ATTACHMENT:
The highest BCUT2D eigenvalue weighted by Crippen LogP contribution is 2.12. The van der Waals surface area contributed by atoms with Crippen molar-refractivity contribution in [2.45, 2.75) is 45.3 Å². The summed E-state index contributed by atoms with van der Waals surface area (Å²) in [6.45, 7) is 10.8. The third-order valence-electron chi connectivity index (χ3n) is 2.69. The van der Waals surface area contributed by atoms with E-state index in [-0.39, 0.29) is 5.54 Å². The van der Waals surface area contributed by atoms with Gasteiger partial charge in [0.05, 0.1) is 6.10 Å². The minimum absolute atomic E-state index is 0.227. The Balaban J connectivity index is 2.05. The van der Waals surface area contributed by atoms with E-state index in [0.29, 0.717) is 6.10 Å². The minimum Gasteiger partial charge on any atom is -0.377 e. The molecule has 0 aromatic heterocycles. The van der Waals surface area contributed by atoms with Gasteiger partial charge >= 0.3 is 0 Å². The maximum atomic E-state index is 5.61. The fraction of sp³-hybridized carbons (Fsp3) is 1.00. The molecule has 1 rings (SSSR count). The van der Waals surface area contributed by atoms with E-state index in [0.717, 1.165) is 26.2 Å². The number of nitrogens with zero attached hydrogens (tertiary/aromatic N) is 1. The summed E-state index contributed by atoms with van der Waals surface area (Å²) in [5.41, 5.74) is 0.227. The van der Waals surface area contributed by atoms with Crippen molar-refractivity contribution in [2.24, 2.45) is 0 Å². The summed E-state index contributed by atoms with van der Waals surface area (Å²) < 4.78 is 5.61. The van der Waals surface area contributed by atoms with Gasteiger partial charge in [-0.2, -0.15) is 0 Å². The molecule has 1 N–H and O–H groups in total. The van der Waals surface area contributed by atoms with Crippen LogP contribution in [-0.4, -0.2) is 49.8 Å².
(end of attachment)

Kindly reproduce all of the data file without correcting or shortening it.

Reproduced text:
The highest BCUT2D eigenvalue weighted by Crippen LogP contribution is 2.12. The van der Waals surface area contributed by atoms with Crippen molar-refractivity contribution in [2.45, 2.75) is 45.3 Å². The summed E-state index contributed by atoms with van der Waals surface area (Å²) in [6.45, 7) is 10.8. The third-order valence-electron chi connectivity index (χ3n) is 2.69. The van der Waals surface area contributed by atoms with E-state index in [-0.39, 0.29) is 5.54 Å². The van der Waals surface area contributed by atoms with Gasteiger partial charge in [0.05, 0.1) is 6.10 Å². The minimum absolute atomic E-state index is 0.227. The Balaban J connectivity index is 2.05. The van der Waals surface area contributed by atoms with E-state index in [0.29, 0.717) is 6.10 Å². The minimum Gasteiger partial charge on any atom is -0.377 e. The molecule has 0 aromatic heterocycles. The van der Waals surface area contributed by atoms with Gasteiger partial charge >= 0.3 is 0 Å². The maximum atomic E-state index is 5.61. The fraction of sp³-hybridized carbons (Fsp3) is 1.00. The molecule has 1 rings (SSSR count). The van der Waals surface area contributed by atoms with E-state index in [0.717, 1.165) is 26.2 Å². The number of nitrogens with zero attached hydrogens (tertiary/aromatic N) is 1. The summed E-state index contributed by atoms with van der Waals surface area (Å²) in [5.41, 5.74) is 0.227. The van der Waals surface area contributed by atoms with Crippen molar-refractivity contribution in [2.24, 2.45) is 0 Å². The summed E-state index contributed by atoms with van der Waals surface area (Å²) < 4.78 is 5.61. The van der Waals surface area contributed by atoms with Gasteiger partial charge in [-0.2, -0.15) is 0 Å². The molecule has 1 N–H and O–H groups in total. The van der Waals surface area contributed by atoms with Crippen LogP contribution in [-0.4, -0.2) is 49.8 Å².